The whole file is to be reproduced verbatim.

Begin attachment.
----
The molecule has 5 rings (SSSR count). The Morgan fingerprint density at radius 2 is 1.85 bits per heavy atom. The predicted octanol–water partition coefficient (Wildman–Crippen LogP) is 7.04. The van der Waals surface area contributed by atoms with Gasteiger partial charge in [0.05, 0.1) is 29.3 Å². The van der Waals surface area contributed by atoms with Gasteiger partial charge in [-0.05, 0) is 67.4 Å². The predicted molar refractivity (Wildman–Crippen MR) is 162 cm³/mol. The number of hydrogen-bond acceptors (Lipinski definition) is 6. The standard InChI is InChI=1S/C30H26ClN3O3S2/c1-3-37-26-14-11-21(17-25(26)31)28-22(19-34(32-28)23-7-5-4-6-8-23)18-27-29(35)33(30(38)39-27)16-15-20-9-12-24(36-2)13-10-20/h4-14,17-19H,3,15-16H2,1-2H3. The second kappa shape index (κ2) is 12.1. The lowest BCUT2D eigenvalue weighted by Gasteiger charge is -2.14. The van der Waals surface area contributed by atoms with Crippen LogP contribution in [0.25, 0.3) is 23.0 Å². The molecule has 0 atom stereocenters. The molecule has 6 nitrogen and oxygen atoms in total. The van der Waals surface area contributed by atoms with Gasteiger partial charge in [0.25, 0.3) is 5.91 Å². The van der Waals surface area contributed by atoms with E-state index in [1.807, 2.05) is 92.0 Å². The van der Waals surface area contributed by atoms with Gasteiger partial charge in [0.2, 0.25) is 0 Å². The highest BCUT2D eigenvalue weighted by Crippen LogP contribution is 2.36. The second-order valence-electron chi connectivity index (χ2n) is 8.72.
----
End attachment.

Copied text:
The molecule has 5 rings (SSSR count). The Morgan fingerprint density at radius 2 is 1.85 bits per heavy atom. The predicted octanol–water partition coefficient (Wildman–Crippen LogP) is 7.04. The van der Waals surface area contributed by atoms with Gasteiger partial charge in [0.05, 0.1) is 29.3 Å². The van der Waals surface area contributed by atoms with Gasteiger partial charge in [-0.05, 0) is 67.4 Å². The predicted molar refractivity (Wildman–Crippen MR) is 162 cm³/mol. The number of hydrogen-bond acceptors (Lipinski definition) is 6. The standard InChI is InChI=1S/C30H26ClN3O3S2/c1-3-37-26-14-11-21(17-25(26)31)28-22(19-34(32-28)23-7-5-4-6-8-23)18-27-29(35)33(30(38)39-27)16-15-20-9-12-24(36-2)13-10-20/h4-14,17-19H,3,15-16H2,1-2H3. The second kappa shape index (κ2) is 12.1. The lowest BCUT2D eigenvalue weighted by Gasteiger charge is -2.14. The van der Waals surface area contributed by atoms with Crippen LogP contribution in [0.25, 0.3) is 23.0 Å². The molecule has 0 atom stereocenters. The molecule has 6 nitrogen and oxygen atoms in total. The van der Waals surface area contributed by atoms with Gasteiger partial charge in [0.25, 0.3) is 5.91 Å². The van der Waals surface area contributed by atoms with E-state index in [1.807, 2.05) is 92.0 Å². The van der Waals surface area contributed by atoms with Gasteiger partial charge in [0.2, 0.25) is 0 Å². The highest BCUT2D eigenvalue weighted by Crippen LogP contribution is 2.36. The second-order valence-electron chi connectivity index (χ2n) is 8.72.